• Stocks spin off dividends, which incur taxes in non-protected accounts but don’t in IRAs and 401(k)s.
  • Stocks grow faster than pretty much all other asset classes over the long haul.
  • Stocks don’t provide tax advantages for most investors the way physical real estate or business ventures or other investment vehicles can when held in non-tax-deferred forms.

This latter point means that tax-advantaged vehicles don’t have a place in tax-sheltered retirement accounts since you can’t “double-up” tax benefits – you lose one or the other (e.g., the depreciation benefit on a rental real estate). Which leaves only non-advantaged vehicles like stocks, bonds, P2Ps, etc. for consideration in our IRAs. Which means we just want the fastest grower over the long term in the IRA accounts.

Which is stocks (and REITs).

Which means basically going all-in 100% stocks all the time in IRAs and 401(k)s for the Luchadorians among us.

Dessert

So what to do about all this?

First, get your IRAs and 401(k)s in order.

Consider going all stocks in these types of accounts, so long as you don’t plan to tap any of the funds for a long while.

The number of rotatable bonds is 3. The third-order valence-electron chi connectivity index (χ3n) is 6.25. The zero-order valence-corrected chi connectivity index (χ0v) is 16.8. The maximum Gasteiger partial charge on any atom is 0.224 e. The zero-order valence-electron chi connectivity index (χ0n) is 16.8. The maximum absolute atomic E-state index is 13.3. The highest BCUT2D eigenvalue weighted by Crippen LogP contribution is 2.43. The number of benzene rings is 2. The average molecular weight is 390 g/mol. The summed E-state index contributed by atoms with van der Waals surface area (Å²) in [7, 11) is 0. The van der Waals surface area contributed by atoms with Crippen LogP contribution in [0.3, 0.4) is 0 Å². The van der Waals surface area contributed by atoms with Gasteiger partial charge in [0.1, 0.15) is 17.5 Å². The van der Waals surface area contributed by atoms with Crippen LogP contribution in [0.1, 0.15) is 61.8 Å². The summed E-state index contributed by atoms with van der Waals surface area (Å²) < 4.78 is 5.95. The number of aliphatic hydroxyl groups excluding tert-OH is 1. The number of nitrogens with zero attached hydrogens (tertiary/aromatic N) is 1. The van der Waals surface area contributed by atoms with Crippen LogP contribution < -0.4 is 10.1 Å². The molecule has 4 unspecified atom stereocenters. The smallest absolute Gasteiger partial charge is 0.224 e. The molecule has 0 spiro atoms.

But bear in mind, if you’re going to be a “first-time homebuyer” soon, you may want to use some of your IRA funds to assist with a down payment. In which case, you may want to set aside up to $10k outside of stocks until then.

Otherwise, so long as you don’t plan to tap the funds before the early-withdrawal penalties expire (which are ruinous, so best to be avoided), all-equities is a reasonable choice.

Second, get cozy with your overall portfolio allocation.

There’s another way to take advantage of IRAs and 401(k)s that might make sense for Luchadores.

Specifically, it entails housing lots of your least-tax-advantaged assets in tax-advantaged accounts as part of your overall portfolio planning.

Dividend stocks, P2Ps and REITs all can be easily placed into tax-deferred accounts, which is especially salutary for long run growth since these investment types all spin out lots of income that would otherwise be taxable. Dividend stocks and REITs are especially useful in this capacity because of their high rates of return and the large proportion of their total returns in income.

Simply recall: Should any funds or income be needed from these assets before withdrawal penalties expire, they do not belong in a long-term account like an IRA.

Until next time, Luchadores, tell me what you think of the all-stock allocation strategy, whether you’ve ever used it, and whether you ever will.